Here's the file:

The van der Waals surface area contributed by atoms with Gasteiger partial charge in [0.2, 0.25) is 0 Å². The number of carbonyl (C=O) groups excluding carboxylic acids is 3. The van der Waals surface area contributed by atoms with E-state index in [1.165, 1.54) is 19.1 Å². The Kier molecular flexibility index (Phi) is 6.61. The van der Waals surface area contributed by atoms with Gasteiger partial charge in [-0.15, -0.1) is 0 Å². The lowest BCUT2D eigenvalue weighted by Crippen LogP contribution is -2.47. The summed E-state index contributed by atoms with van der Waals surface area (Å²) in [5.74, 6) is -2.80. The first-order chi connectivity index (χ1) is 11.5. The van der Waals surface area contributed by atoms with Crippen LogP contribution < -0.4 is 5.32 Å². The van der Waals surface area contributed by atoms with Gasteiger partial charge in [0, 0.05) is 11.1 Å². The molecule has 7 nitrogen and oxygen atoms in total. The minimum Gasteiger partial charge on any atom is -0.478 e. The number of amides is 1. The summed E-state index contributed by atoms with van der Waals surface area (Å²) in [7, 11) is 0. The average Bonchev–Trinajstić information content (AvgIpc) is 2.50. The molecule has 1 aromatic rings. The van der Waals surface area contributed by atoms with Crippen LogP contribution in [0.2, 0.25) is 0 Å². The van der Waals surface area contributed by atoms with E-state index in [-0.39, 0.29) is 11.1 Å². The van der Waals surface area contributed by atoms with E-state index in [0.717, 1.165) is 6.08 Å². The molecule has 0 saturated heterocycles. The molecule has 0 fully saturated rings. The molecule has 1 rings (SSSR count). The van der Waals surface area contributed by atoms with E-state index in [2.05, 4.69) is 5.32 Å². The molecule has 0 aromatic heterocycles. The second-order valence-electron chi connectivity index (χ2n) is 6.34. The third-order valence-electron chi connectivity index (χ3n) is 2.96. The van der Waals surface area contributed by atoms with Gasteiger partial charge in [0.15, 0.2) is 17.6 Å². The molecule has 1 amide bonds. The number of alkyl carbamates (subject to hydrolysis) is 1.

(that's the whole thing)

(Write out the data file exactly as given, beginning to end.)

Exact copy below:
The van der Waals surface area contributed by atoms with Gasteiger partial charge in [0.2, 0.25) is 0 Å². The number of carbonyl (C=O) groups excluding carboxylic acids is 3. The van der Waals surface area contributed by atoms with E-state index in [1.165, 1.54) is 19.1 Å². The Kier molecular flexibility index (Phi) is 6.61. The van der Waals surface area contributed by atoms with Gasteiger partial charge in [-0.15, -0.1) is 0 Å². The lowest BCUT2D eigenvalue weighted by Crippen LogP contribution is -2.47. The summed E-state index contributed by atoms with van der Waals surface area (Å²) in [5.74, 6) is -2.80. The first-order chi connectivity index (χ1) is 11.5. The van der Waals surface area contributed by atoms with Crippen LogP contribution < -0.4 is 5.32 Å². The van der Waals surface area contributed by atoms with Gasteiger partial charge in [0, 0.05) is 11.1 Å². The molecule has 7 nitrogen and oxygen atoms in total. The minimum Gasteiger partial charge on any atom is -0.478 e. The number of amides is 1. The summed E-state index contributed by atoms with van der Waals surface area (Å²) in [7, 11) is 0. The average Bonchev–Trinajstić information content (AvgIpc) is 2.50. The molecule has 1 aromatic rings. The van der Waals surface area contributed by atoms with Crippen LogP contribution in [0.2, 0.25) is 0 Å². The van der Waals surface area contributed by atoms with E-state index in [-0.39, 0.29) is 11.1 Å². The van der Waals surface area contributed by atoms with E-state index in [0.717, 1.165) is 6.08 Å². The molecule has 0 saturated heterocycles. The molecule has 0 fully saturated rings. The molecule has 1 rings (SSSR count). The van der Waals surface area contributed by atoms with E-state index in [2.05, 4.69) is 5.32 Å². The molecule has 0 aromatic heterocycles. The second-order valence-electron chi connectivity index (χ2n) is 6.34. The third-order valence-electron chi connectivity index (χ3n) is 2.96. The van der Waals surface area contributed by atoms with Gasteiger partial charge in [0.15, 0.2) is 17.6 Å². The molecule has 1 amide bonds. The number of alkyl carbamates (subject to hydrolysis) is 1.